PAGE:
International investors may soon be sought in an effort to grow a deeper pool of capital for SunRice.
The leading food company has started investigations to list on international stock exchanges, which could include New Zealand, New York or Singapore.
SunRice chair Laurie Arthur said the investigation was launched following the 2017 Rice Industry Leaders Forum.
Growth of the company’s capital is a key objective of its five year strategic plan implemented last year.
The final stock exchange listing proposal is expected to be put to shareholders later this year.
Mr Arthur said the listings would not proceed without majority support, and specified only B class shares would be offered.
He said the A class shares, which are controlling shares owned by rice growers, would not be listed.
‘‘At the Leaders Forum, the SunRice board agreed to come back with some options (on how to grow capital),’’ Mr Arthur said.
‘‘We will put it to our shareholders, what our options are, and listen to what they believe is the best option.
‘‘Where we are on the National Stock Exchange, the liquidity is tiny and that has implications for our shareholders when it’s very difficult in a liquid market to trade shares.
‘‘Because of the nature of the rice industry you see the fluctuating nature of this industry. We have markets of 1.3 million tonnes of rice, and part of the five year strategic plan is to secure our global supply chain.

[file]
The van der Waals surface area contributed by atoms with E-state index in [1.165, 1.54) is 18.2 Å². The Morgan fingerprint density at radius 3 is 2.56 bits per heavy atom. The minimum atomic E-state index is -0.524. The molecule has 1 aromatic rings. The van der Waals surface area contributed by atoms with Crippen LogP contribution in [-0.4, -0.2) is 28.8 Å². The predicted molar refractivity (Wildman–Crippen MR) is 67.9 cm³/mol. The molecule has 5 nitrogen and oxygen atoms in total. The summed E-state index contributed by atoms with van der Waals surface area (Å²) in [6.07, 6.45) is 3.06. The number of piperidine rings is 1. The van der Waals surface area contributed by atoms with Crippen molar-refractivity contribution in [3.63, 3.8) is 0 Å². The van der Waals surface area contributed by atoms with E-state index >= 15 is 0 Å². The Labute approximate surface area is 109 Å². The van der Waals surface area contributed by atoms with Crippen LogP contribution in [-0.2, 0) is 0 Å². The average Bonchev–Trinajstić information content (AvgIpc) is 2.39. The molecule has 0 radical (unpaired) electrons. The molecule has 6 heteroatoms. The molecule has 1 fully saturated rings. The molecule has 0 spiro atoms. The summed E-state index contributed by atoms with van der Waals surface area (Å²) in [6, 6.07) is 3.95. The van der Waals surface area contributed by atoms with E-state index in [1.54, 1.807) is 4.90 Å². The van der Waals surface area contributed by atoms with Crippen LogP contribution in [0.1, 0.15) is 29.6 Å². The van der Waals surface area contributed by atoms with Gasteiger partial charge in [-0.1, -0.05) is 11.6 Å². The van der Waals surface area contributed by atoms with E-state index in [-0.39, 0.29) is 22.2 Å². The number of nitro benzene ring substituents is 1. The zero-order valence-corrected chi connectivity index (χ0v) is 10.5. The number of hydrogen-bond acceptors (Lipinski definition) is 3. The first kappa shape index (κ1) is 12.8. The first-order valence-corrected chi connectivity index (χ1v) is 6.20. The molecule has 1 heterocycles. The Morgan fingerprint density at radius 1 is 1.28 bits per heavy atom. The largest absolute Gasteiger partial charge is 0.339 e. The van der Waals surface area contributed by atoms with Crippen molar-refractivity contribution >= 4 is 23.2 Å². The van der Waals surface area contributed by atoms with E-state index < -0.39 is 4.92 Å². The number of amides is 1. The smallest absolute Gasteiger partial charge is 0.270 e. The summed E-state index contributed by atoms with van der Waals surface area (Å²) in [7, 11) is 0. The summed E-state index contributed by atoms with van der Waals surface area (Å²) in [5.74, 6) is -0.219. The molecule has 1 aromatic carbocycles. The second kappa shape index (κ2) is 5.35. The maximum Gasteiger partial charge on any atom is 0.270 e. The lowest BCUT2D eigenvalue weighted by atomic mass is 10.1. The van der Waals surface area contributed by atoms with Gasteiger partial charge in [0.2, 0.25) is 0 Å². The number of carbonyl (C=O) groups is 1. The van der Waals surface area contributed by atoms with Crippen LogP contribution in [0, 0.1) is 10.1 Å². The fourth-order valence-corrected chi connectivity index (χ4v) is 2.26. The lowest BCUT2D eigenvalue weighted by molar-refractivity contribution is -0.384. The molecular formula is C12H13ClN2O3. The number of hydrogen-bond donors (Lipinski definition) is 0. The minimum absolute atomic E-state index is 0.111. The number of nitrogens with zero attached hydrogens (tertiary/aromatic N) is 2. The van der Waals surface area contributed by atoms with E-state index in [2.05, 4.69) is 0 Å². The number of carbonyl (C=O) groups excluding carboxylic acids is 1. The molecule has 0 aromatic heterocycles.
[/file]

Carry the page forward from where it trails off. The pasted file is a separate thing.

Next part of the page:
‘‘We also have associated businesses across the world, so the strategic plan is quite comprehensive how we position ourselves in the ever changing world of agribusiness over the next five years.’’
Mr Arthur said a previous proposal to list B class shares on the Australian Securities Exchange was recently shelved, in part because of the volatility being experienced in the dairy industry at the time.
He said SunRice was also forced to react to plans from the Papua New Guinea government to remove free trade agreements and replace it with a quota system.
It threatened to reduce an 80 per cent free trade market for SunRice’s PNG equity partner Trukai Industries to a set 20 per cent share.
Mr Arthur said negotiations with the PNG government are continuing, and he hoped there would soon be a positive resolution.
He said another deciding factor for shelving the ASX attempts was its listing rules which prevent companies from having dual class shares.
‘‘That is an issue for us, because grower control is not negotiable,’’ Mr Arthur said.
Finley ricegrower and Berriquin Ricegrowers’ Association member Warren Lang said he would support any effort by SunRice to grow capital without impacting on grower control.
He said it might actually be necessary in securing the future of the company.
‘‘In these changing times and considering where the value of water is heading, SunRice needs to explore all options,’’ Mr Lang said.
‘‘As a business SunRice needs to adapt.
‘‘I’m happy they’re exploring all options and finding a different way capital may be raised.’’